A number of analysts have reported cooperation between the Russian security services and organized crime. The case of the Ossetian killers’ squad appears to be one of those instances. None of the suspects whose names the investigators made public has any political standing in North Ossetia, so it makes very little sense for them to hunt North Ossetian political figures unless they were ordered and/or paid to do so. It is even more mysterious why they chose to blow up the minivan, if they indeed were connected to this crime as well. Whether this incident implicates corrupt members of the Russian security services or was an undercover operation that went wrong, one thing is clear: that under the current circumstances of the security services being completely out of civil control, they pose a grave danger to society.
Following the shocking killings of the two mayors of Vladikavkaz at the end of 2008, some observers suggested there was a strong feeling among some circles in Russia to go beyond simply recognizing South Ossetia –which happened in August 2008– and formally annex the breakaway Georgian region, citing the need for unifying the Ossetians inside Russian Federation. The high profile killings supposedly were meant to destabilize North Ossetia and make it easier to establish a new political order. As of now, there are few signs of imminent formal annexation of South Ossetia by Russia, but the internal politics in South Ossetia remain tumultuous as opposition to President Eduard Kokoity solidifies in Moscow. On October 9, a large gathering called the Russian-South Ossetian socio-political forum took place in the Russian capital. A Russian businessman of South Ossetian origin, Albert Dzhussoev, organized the event, which appears to be an effort to replace Eduard Kokoity as South Ossetia’s president before his second presidential term expires in 2011.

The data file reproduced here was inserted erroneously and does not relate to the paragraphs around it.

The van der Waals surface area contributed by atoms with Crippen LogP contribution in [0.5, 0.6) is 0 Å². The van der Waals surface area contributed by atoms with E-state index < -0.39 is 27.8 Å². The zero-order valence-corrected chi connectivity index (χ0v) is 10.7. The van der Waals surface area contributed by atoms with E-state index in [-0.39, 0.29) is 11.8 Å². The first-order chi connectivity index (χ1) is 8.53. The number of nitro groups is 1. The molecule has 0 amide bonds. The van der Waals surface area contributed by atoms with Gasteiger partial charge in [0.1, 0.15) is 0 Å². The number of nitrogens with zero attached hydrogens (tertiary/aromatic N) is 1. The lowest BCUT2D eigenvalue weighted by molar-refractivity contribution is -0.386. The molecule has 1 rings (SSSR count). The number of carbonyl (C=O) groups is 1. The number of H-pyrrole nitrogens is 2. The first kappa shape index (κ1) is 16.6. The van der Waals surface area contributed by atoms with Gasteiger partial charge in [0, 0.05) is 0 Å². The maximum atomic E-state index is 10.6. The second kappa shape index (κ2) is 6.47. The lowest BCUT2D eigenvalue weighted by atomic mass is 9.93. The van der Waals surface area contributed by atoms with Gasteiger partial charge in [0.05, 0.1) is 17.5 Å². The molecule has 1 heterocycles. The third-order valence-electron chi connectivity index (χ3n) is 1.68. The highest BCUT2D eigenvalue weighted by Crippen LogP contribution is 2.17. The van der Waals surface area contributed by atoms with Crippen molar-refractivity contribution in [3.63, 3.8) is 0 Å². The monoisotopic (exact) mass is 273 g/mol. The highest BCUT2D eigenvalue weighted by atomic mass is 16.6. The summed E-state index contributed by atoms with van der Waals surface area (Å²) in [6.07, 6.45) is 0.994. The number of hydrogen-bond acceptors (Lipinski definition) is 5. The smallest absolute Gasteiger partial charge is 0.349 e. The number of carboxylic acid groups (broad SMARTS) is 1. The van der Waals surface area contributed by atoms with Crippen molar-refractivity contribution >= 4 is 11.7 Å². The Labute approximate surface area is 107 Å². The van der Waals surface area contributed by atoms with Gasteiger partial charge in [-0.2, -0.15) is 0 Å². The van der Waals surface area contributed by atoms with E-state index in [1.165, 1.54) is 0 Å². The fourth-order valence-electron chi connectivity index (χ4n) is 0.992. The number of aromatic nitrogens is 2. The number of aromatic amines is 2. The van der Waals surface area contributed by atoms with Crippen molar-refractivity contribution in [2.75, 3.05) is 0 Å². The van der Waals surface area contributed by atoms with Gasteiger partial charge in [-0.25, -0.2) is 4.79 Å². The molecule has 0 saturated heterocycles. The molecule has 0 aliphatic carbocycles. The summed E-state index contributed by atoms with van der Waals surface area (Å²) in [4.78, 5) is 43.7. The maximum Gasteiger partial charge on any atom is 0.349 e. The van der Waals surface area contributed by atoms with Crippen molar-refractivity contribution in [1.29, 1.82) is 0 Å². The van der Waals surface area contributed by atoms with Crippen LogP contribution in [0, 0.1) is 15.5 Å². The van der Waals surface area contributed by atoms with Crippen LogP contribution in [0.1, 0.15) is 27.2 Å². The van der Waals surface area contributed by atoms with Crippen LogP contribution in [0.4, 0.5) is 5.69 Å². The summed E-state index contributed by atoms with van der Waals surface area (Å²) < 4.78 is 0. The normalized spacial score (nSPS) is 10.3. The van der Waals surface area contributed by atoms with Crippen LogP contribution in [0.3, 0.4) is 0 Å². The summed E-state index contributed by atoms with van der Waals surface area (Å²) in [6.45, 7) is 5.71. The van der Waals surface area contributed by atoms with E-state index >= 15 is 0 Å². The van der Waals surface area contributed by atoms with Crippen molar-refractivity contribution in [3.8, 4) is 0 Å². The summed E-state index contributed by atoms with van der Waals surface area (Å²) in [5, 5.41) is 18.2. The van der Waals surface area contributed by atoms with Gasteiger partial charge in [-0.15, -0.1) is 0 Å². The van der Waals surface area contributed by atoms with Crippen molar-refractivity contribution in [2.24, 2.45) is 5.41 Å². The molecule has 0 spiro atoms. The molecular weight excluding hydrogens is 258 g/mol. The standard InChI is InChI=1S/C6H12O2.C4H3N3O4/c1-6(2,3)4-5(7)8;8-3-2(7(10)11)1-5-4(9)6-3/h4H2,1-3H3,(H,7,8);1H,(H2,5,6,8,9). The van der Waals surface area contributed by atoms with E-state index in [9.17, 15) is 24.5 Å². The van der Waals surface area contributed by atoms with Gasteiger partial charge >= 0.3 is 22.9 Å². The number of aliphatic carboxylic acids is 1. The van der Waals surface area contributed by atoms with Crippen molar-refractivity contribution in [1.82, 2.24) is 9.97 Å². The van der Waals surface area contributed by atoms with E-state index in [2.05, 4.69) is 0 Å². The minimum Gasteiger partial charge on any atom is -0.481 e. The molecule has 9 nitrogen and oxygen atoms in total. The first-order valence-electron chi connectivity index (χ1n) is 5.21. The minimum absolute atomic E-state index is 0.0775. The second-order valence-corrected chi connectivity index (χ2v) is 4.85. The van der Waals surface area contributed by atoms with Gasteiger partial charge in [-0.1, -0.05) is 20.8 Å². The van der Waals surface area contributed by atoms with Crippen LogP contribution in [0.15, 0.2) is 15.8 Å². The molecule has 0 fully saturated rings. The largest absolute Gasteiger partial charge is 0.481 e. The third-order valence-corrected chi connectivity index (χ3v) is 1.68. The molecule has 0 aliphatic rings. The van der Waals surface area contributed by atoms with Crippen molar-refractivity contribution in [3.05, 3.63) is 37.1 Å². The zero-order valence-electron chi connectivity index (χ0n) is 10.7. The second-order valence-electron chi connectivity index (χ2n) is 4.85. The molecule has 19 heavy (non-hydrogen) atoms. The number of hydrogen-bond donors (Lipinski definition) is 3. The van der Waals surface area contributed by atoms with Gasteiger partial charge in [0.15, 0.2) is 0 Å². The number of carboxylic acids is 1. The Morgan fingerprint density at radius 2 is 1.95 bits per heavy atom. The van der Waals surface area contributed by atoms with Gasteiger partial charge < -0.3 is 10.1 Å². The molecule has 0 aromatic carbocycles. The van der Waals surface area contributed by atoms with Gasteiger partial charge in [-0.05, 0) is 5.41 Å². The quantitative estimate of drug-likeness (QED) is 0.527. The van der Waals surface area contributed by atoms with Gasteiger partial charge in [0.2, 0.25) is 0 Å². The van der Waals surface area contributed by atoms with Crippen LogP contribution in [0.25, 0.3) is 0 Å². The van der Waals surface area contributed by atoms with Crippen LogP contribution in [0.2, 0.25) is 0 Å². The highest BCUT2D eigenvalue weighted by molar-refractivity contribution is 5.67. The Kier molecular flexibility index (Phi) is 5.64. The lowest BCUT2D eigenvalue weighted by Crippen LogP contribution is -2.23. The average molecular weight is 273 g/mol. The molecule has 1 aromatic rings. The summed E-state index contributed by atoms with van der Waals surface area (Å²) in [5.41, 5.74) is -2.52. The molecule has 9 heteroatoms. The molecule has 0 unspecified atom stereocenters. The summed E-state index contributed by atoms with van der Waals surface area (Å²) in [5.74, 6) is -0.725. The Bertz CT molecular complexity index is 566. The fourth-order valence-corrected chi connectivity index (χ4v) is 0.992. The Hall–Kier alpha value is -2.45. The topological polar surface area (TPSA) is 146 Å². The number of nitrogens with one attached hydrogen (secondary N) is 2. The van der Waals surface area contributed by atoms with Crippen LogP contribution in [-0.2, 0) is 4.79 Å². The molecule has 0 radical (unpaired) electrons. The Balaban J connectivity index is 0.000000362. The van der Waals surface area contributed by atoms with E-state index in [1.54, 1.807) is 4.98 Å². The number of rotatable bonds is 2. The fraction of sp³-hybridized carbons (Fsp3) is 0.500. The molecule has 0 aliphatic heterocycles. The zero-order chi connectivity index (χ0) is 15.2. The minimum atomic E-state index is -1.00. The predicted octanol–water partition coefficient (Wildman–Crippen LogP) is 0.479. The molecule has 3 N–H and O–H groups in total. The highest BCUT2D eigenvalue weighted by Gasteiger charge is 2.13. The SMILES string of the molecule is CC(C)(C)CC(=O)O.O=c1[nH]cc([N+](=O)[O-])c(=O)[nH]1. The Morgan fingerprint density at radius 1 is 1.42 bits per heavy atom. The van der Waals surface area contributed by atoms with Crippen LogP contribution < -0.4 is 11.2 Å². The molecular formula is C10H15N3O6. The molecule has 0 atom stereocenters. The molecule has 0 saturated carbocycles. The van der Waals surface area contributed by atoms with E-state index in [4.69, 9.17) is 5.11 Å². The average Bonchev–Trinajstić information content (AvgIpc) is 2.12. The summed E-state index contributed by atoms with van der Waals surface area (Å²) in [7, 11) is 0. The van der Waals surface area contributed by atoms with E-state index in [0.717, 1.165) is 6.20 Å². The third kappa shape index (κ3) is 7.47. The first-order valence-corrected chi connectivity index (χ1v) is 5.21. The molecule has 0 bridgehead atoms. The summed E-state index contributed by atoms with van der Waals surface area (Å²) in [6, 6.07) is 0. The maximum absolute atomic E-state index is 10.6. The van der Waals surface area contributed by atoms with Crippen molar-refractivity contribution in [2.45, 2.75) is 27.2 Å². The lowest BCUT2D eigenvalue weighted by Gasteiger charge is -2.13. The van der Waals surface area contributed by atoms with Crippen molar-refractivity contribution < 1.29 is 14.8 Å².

The forum’s participants condemned Kokoity’s regime as criminal and oppressive and appealed to the Russian government for Kokoity to go. Some of the desperate South Ossetians reportedly even said that Kokoity’s regime is performing so badly that people in the republic have started grumbling about Russia’s role as well: “If Russia does not help [us], our people will continue dragging on with their slavish lives, or else we will be forced to address the international community” (www.iron-times.ru, October 9).
The forum took place despite active propaganda efforts by the Kokoity administration to curb it. The South Ossetian government reportedly intimidated the participants from South Ossetia, accusing the organizers of being paid by “enemies of Russia from London” and even tried to prevent the participants physically from entering the conference’s premises (Kommersant, October 12). The fact that the South Ossetian opposition conference took place in Moscow shows that Kokoity is not supported by the Kremlin unconditionally; instead, the latter appears to be groping for strategies to replace him.
The logic of internal political warfare, as well as the fluidity of external circumstances, makes it likely that there will be at least moderate violence in South and North Ossetia, despite the current appearance of relative stability.